Christophe Mittnacht Gyotaku 2021
This soft, peachy white wine, backed by a nice tang of sweet-tart acidity, displaying flavors of apricot and Gala apple, with a hint of mango and a clean finish.
The wine is made specifically for Sushi and Sashimi and was created through the marriage of a French Winemaker and a Japanese Chef. “Gyotaku” is a traditional Japanese art form created by pressing paper onto a fish covered in ink.
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Founded in 1958, Domaine Mittnacht is a family-run estate led by the charming couple of Christophe and Yuka Mittnacht. They farm some of the finest vineyards around the town of Hunawihr, where Christophe was an early pioneer of the biodynamic movement, believing that biologically complex, complete soils are essential for producing elegant and terroir driven wines. The domaine was officially certified biodynamic in 1999 – one of the very first in all of Alsace. The old vines holdings include the Grand Cru Rosacker (where the fabled Clos-St.-Hune is located), as well as excellent sites between Ribeauville and Riquewihr. Christophe believes in minimal intervention and letting the soil sing using neutral wood and tank to deliver spot-on, expressive and beautifully delicate wines.
With its fairytale aesthetic, Germanic influence and strong emphasis on white wines, Alsace is one of France’s most unique viticultural regions. This hotly contested stretch of land running north to south on France’s northeastern border has spent much of its existence as German territory. Nestled in the rain shadow of the Vosges mountains, it is one of the driest regions of France but enjoys a long and cool growing season. Autumn humidity facilitates the development of “noble rot” for the production of late-picked sweet wines, Vendange Tardive and Sélection de Grains Nobles.
The best wines of Alsace can be described as aromatic and honeyed, even when completely dry. The region’s “noble” varieties, the only ones permitted within Alsace’s 51 Grands Crus vineyards, are Riesling, Gewurztraminer, Muscat, and Pinot Gris.
Riesling is Alsace’s main specialty. In its youth, Alsace Riesling is dry, fresh and floral, but develops complex mineral and flint character with age. Gewurztraminer is known for its signature spice and lychee aromatics, and is often utilized for late harvest wines. Pinot Gris is prized for its combination of crisp acidity and savory spice as well as ripe stone fruit flavors. Muscat, vinified dry, tastes of ripe green grapes and fresh rose petal.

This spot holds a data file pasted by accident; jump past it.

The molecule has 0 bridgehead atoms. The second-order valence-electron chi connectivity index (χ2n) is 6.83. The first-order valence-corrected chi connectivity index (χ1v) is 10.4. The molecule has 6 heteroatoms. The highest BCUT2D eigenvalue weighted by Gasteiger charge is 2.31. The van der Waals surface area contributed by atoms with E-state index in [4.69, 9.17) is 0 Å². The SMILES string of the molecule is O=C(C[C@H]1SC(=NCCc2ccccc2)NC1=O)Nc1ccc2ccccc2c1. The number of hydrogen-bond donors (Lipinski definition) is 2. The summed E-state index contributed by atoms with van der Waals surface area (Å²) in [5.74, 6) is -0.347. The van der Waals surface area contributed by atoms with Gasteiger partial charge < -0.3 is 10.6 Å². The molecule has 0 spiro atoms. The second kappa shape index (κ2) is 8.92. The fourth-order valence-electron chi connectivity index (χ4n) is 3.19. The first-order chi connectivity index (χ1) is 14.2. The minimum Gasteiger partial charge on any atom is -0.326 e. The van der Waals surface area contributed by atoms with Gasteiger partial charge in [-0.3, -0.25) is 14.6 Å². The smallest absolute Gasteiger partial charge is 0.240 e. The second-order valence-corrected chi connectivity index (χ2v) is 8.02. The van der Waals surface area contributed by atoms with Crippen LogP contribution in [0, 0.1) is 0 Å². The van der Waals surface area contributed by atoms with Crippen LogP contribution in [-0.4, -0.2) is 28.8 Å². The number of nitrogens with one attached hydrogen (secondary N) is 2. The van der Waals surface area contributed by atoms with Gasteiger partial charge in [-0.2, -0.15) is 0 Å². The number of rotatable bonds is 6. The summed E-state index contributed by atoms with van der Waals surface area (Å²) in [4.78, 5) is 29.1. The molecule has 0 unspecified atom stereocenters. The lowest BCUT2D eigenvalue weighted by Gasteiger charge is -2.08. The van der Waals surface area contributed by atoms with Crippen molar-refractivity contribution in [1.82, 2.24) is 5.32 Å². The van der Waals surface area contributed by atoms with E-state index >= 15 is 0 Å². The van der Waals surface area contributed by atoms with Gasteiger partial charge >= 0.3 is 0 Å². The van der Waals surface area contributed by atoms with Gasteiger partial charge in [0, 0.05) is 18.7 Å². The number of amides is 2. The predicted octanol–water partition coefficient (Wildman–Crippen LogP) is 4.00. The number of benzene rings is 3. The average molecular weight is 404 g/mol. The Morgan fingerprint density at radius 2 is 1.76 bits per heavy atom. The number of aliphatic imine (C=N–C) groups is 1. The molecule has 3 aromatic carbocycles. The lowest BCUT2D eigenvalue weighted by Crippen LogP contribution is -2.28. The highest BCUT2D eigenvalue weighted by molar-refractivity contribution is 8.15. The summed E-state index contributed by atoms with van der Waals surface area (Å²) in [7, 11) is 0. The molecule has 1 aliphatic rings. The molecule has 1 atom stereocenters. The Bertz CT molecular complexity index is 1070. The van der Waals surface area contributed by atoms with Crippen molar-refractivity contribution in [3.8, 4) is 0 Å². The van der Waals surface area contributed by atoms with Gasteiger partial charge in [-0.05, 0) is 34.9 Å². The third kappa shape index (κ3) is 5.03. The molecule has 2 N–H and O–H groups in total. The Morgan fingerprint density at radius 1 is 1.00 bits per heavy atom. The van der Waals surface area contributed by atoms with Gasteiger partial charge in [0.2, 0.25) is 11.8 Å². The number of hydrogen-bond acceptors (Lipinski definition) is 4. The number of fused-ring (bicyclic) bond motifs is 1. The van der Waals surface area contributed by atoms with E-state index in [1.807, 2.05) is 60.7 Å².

Other varieties grown here include Pinot Blanc, Auxerrois, Chasselas, Sylvaner and Pinot Noir—the only red grape permitted in Alsace and mainly used for sparkling rosé known as Crémant d’Alsace. Most Alsace wines are single-varietal bottlings and unlike other French regions, are also labeled with the variety name.
With hundreds of white grape varieties to choose from, winemakers have the freedom to create a virtually endless assortment of blended white wines. In many European regions, strict laws are in place determining the set of varieties that may be used in white wine blends, but in the New World, experimentation is permitted and encouraged. Blending can be utilized to enhance balance or create complexity, lending different layers of flavors and aromas. For example, a variety that creates a soft and full-bodied white wine blend, like Chardonnay, would do well combined with one that is more fragrant and naturally high in acidity. Sometimes small amounts of a particular variety are added to boost color or aromatics. Blending can take place before or after fermentation, with the latter, more popular option giving more control to the winemaker over the final qualities of the wine.